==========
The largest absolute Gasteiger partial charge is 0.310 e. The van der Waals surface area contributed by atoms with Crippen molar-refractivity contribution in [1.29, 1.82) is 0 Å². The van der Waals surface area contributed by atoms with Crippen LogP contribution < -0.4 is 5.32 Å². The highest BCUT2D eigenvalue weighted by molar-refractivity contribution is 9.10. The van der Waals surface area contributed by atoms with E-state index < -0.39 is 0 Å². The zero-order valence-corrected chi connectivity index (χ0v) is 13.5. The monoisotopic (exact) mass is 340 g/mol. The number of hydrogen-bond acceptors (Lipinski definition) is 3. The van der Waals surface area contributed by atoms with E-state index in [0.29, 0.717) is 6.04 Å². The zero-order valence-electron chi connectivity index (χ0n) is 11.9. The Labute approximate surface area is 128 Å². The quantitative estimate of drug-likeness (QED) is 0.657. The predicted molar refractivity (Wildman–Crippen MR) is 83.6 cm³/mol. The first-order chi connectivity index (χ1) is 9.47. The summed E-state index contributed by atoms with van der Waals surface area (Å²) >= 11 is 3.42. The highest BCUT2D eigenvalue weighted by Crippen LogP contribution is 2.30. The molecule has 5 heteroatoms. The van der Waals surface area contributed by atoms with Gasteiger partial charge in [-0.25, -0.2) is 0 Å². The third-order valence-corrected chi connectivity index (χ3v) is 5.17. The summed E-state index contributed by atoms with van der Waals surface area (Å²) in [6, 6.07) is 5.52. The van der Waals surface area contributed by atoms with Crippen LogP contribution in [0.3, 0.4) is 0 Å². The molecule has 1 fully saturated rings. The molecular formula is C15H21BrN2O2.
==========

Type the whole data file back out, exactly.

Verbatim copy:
The largest absolute Gasteiger partial charge is 0.310 e. The van der Waals surface area contributed by atoms with Crippen molar-refractivity contribution in [1.29, 1.82) is 0 Å². The van der Waals surface area contributed by atoms with Crippen LogP contribution < -0.4 is 5.32 Å². The highest BCUT2D eigenvalue weighted by molar-refractivity contribution is 9.10. The van der Waals surface area contributed by atoms with E-state index < -0.39 is 0 Å². The zero-order valence-corrected chi connectivity index (χ0v) is 13.5. The monoisotopic (exact) mass is 340 g/mol. The number of hydrogen-bond acceptors (Lipinski definition) is 3. The van der Waals surface area contributed by atoms with E-state index in [0.29, 0.717) is 6.04 Å². The zero-order valence-electron chi connectivity index (χ0n) is 11.9. The Labute approximate surface area is 128 Å². The quantitative estimate of drug-likeness (QED) is 0.657. The predicted molar refractivity (Wildman–Crippen MR) is 83.6 cm³/mol. The first-order chi connectivity index (χ1) is 9.47. The summed E-state index contributed by atoms with van der Waals surface area (Å²) >= 11 is 3.42. The highest BCUT2D eigenvalue weighted by Crippen LogP contribution is 2.30. The molecule has 5 heteroatoms. The van der Waals surface area contributed by atoms with Gasteiger partial charge in [-0.25, -0.2) is 0 Å². The third-order valence-corrected chi connectivity index (χ3v) is 5.17. The summed E-state index contributed by atoms with van der Waals surface area (Å²) in [6, 6.07) is 5.52. The van der Waals surface area contributed by atoms with Crippen LogP contribution in [0.3, 0.4) is 0 Å². The molecule has 1 fully saturated rings. The molecular formula is C15H21BrN2O2.